Korea has remedy for economic slowdown

Film council plans to launch a $56 mil film fund

SEOUL -- With its once-thriving film industry in the midst of a slowdown, South Korea is launching a fund it hopes will keep the downturn a short-term affair.

The Korean Film Council, the main government support organization for the film industry, announced Sunday that it will start a film fund worth 80 billion won ($56 million) by early next year in a bid to boost the number of films produced here.

Separately, the council will establish an online distribution network that will certify and register the licensing rights of DVD and mobile downloading services. The latter move is seen as a part of a wider government effort to boost profits in new media services and eradicate unauthorized file-sharing sites.

At a press briefing, council chairman Kang Han-seob explained that Korean cinema could suffer a long-term recession if the industry fails to get back on track by early next year.

"Since the renaissance of Korean cinema in the '60s, the local film industry suffered a long recession until the '90s," Kang said. "A renaissance may be a stretch for the state of the industry now, but at least we could avoid the worst if the council's new plan makes a breakthrough."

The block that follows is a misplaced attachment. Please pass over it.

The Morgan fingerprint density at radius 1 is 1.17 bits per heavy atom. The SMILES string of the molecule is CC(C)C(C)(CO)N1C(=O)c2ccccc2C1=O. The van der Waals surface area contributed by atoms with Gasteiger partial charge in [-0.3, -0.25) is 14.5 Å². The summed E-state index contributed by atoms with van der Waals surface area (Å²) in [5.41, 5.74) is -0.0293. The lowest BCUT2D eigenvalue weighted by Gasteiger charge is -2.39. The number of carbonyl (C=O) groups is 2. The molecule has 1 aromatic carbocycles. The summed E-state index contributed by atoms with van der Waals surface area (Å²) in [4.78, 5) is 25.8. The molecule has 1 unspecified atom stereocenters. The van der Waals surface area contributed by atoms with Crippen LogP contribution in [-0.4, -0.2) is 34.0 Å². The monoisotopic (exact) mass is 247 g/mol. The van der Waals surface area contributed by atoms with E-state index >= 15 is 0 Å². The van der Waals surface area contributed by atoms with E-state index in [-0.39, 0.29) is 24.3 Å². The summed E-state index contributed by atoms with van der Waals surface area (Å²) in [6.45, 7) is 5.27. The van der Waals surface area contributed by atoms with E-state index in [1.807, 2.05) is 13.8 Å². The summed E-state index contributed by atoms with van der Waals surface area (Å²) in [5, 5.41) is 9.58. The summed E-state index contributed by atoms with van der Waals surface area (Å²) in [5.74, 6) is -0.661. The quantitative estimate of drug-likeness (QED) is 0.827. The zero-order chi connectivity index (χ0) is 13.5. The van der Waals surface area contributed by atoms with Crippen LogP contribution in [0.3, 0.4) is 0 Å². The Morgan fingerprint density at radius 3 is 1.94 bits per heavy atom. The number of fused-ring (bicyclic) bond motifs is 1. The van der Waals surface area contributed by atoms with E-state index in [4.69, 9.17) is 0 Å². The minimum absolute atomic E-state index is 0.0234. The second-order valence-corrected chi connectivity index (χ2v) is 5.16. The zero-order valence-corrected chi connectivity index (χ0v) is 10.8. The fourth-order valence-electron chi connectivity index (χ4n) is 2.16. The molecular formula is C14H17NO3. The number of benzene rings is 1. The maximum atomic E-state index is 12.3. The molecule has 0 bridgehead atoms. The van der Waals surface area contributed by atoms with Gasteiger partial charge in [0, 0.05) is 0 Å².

In the past year, local films' market share of the Korean boxoffice has dropped 8%. Kang has been an open critic of the policies established by the KFC's former leaders since he took office in May. His negative comments regarding the Korean industry have sparked disputes among local film professionals, including the council's own employees.

Earlier this month, the council's labor union submitted a petition to the press, attacking Kang for "irresponsibly" comparing the current state of the Korean film industry to "the Great Depression," and deepening discord between the council, affiliate government bodies and the overall industry.
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